IN ELEANOR and Michael Pinkert's house, light and heat rain down through the atrium skylight, sending showers of warmth throughout the house. In the summer, the deciduous trees softly shade the glass.
When the Pinkerts decided to build a house, they did their research first. (Pinkert is a management executive with the Psychiatric Institute of America, so he knows how you go about decisions.) First they read architectural magazines. And they thought about the sharp progressive changes that come to a young family and how you can live with them. The children are Ethan, 3 1/2, (and very proud to be wearing sneakers he tied himself the day we visited) Joshua, 7, and David, 10.
When they hired Kim Kristoff to be their architect, he sketched out the basic plan on the kitchen table, and it suited them all just fine. Each floor of the house is bigger than the next. "With cantilevering, you get free space," said Pinkert, "because you don't have to have such a large foundation." The house has a collection of sharp shed roofs with chimneys set at an angle for the look of sculpture. The exterior of the house is covered with Dryvit, a type of polymer latex stucco on nylon mesh.
"The house was planned and designed in 45 days. Yet there are few things we would do over. I think our years of planning and redesigning our dream house made it possible," Pinkert said. The house was built in nine months. It cost a bargain $35 a square foot for 4,500 square feet, in 1978.
The house is set down the hill from its turnaround of 2.3 rocky acres of poplar, oak, holly, rhododendron and beech, traversed by small streams that feed the Potomac.
You come into the house through the atrium, feeling its waves of solar heat wash over you. To the left is a private study.
The entertainment area stretches across the rear of the house. The cozy conversation area is a multi-angled room with sybaritic purple velvet sofas and a Jack Lenor Larsen chair.Persian rugs are scattered through the house, even in the kitchen. The ceiling is cedar with oak beams -- they'll never need painting. The hearth is Pennsylvania bluestone.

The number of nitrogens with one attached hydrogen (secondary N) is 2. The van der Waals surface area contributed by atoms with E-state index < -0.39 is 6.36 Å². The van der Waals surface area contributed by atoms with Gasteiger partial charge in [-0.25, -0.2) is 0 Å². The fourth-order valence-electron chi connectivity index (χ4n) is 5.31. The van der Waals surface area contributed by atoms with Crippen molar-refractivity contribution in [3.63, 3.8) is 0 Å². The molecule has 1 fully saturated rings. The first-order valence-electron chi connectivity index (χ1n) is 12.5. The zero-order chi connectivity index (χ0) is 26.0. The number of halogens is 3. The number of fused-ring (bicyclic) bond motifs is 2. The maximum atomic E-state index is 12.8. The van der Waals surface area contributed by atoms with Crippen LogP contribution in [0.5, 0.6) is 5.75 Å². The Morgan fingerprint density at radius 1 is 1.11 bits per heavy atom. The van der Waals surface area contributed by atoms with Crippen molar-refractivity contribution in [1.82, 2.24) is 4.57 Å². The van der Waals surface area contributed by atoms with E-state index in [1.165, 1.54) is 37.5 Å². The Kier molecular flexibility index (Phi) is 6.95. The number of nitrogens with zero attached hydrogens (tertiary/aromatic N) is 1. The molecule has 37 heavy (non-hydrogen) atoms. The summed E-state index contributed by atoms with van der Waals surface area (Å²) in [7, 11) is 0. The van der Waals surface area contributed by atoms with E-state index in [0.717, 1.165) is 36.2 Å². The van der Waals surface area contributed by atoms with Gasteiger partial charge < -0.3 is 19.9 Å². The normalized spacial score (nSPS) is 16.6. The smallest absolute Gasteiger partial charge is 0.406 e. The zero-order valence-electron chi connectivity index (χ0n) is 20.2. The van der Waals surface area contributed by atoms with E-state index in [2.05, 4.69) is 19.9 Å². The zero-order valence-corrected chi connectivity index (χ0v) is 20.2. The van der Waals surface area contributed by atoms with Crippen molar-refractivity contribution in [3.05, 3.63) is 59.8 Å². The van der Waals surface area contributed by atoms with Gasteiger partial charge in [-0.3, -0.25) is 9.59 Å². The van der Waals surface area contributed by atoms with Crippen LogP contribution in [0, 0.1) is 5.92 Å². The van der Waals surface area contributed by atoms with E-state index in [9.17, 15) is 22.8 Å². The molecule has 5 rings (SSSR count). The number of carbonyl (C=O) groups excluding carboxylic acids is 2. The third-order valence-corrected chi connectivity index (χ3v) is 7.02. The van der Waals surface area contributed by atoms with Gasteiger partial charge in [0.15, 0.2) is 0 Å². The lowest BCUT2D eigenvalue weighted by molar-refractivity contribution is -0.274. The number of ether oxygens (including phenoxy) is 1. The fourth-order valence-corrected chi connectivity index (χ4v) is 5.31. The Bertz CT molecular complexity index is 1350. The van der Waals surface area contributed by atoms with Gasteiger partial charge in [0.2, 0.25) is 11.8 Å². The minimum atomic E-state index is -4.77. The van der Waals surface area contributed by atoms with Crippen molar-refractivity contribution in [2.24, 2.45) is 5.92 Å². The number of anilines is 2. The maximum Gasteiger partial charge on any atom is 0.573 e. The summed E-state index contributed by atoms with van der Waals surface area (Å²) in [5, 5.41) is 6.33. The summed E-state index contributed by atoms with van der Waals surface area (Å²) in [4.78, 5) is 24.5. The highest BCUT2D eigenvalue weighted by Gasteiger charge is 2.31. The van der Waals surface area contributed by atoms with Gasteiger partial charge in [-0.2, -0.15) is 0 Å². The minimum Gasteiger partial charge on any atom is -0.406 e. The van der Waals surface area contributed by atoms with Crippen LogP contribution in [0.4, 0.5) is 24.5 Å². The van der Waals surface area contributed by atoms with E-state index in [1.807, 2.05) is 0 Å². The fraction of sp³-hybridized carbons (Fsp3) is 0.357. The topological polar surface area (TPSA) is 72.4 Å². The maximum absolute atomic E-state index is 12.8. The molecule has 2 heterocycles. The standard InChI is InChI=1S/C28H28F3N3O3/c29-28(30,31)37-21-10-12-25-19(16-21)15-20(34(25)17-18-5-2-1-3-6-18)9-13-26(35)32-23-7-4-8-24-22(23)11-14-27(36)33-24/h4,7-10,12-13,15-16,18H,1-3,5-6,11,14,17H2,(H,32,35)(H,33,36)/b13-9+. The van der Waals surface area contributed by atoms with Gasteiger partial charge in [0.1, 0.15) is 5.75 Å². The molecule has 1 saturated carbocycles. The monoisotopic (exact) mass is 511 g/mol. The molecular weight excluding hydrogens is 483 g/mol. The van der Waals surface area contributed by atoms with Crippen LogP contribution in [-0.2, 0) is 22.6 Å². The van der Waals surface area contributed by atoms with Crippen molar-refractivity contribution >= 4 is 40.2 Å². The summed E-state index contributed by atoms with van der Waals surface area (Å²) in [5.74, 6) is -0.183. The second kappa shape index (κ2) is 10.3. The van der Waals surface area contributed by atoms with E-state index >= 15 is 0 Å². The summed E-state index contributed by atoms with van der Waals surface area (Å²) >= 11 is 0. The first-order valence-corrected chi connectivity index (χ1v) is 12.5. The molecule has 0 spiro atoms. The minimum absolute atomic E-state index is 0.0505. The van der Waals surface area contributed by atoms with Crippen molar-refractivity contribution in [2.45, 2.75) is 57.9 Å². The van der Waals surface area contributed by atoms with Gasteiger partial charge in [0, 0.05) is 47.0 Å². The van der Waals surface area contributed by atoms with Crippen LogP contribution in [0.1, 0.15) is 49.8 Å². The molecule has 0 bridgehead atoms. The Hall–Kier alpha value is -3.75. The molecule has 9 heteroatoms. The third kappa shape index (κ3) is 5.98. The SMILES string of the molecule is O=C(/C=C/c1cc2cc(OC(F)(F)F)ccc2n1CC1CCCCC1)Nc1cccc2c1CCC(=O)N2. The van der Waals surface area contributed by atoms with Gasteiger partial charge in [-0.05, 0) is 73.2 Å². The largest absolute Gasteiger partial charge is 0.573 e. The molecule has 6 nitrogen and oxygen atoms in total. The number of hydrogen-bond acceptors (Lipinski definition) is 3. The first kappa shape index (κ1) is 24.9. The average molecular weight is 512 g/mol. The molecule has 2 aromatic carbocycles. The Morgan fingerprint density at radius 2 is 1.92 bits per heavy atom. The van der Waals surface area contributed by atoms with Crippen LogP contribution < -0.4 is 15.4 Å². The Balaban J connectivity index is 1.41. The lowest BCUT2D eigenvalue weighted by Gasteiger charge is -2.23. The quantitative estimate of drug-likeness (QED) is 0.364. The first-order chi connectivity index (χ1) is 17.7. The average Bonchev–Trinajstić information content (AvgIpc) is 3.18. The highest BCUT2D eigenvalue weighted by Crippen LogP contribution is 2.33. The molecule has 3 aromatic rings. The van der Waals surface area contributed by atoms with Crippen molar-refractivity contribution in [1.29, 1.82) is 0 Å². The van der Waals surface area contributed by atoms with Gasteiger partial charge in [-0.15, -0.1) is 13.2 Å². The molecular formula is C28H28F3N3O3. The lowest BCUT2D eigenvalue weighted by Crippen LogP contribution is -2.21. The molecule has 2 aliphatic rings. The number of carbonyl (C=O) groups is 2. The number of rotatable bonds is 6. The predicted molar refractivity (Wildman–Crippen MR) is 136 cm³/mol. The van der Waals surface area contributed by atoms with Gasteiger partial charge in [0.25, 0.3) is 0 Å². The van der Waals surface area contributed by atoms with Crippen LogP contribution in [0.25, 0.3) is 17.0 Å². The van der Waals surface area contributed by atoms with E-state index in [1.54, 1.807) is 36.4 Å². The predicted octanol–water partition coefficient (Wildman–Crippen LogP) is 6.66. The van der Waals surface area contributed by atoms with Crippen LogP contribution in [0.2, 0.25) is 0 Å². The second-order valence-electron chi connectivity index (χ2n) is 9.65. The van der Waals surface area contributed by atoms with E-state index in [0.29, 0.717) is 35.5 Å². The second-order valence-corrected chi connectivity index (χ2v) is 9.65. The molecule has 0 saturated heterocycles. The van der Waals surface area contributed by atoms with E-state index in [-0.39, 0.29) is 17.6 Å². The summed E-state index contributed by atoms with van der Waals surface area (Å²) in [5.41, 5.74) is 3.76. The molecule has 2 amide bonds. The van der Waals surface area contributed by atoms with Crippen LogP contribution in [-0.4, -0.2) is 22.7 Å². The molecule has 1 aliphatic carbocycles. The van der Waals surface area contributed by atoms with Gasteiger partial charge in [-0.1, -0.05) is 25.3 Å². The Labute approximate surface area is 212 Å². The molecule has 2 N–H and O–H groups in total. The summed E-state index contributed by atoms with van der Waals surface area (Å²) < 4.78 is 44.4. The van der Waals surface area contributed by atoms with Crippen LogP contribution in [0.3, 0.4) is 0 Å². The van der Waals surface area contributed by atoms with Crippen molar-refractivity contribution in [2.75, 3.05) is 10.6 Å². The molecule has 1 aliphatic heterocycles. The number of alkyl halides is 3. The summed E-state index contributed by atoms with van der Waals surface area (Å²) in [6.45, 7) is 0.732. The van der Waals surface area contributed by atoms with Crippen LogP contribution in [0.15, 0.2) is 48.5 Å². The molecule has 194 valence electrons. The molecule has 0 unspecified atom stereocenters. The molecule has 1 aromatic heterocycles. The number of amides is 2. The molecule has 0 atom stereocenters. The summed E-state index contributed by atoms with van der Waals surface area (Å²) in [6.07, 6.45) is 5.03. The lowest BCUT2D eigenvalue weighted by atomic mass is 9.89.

The dining room is, sensibly, larger than the conversation area. An informal dining area is adjacent to the large kitchen, opening through with a counter that serves as a buffet.
The kitchen is certainly the great room. A greenhouse stretches along the principal counter, both cantilevered out to bring more light and warmth to the room. An island counter has a Jenn-Air grill and cooking units.
Eleanor Pinkert is deep into cooking -- she recently finished a Szechwan course. The kitchen was designed by Dennis Manire of Shenandoah Kitchens, Bluemont, Va. The cabinets were made by Dovetail Enterprises of Berryville, Va.
The entertainment areas open onto a 70-foot rear deck roofed by the forest. The deck is built around a tree, in the best Frank Lloyd Wright form. As often happens, the bulldozer ran over the tree roots, but the tree survived.
The deck overlooks the 42-by-24-foot swimming pool. The pool patio leads to a ground floor bath, bedroom and recreation room. "Now that we have the big stove there, we fire it up every weekend," Eleanor Pinkert said. "We still have so much wood left from when we built the house, it's all free heat."
The third floor of the house has a large playroom for the children at the top of the stairs, adjoining the three children's rooms. They share a bath and the laundry room.
The parents have a spacious bedroom with a Pinkert-built bed, and comfortable chairs with a shared hassock. In the winter, the room has a view of the Maryland shore. A dressing room leads into their bath. As befits consenting adults, the bath has a wonderful extra, a deep Japanese soaking tub, plus a separate shower and a bidet.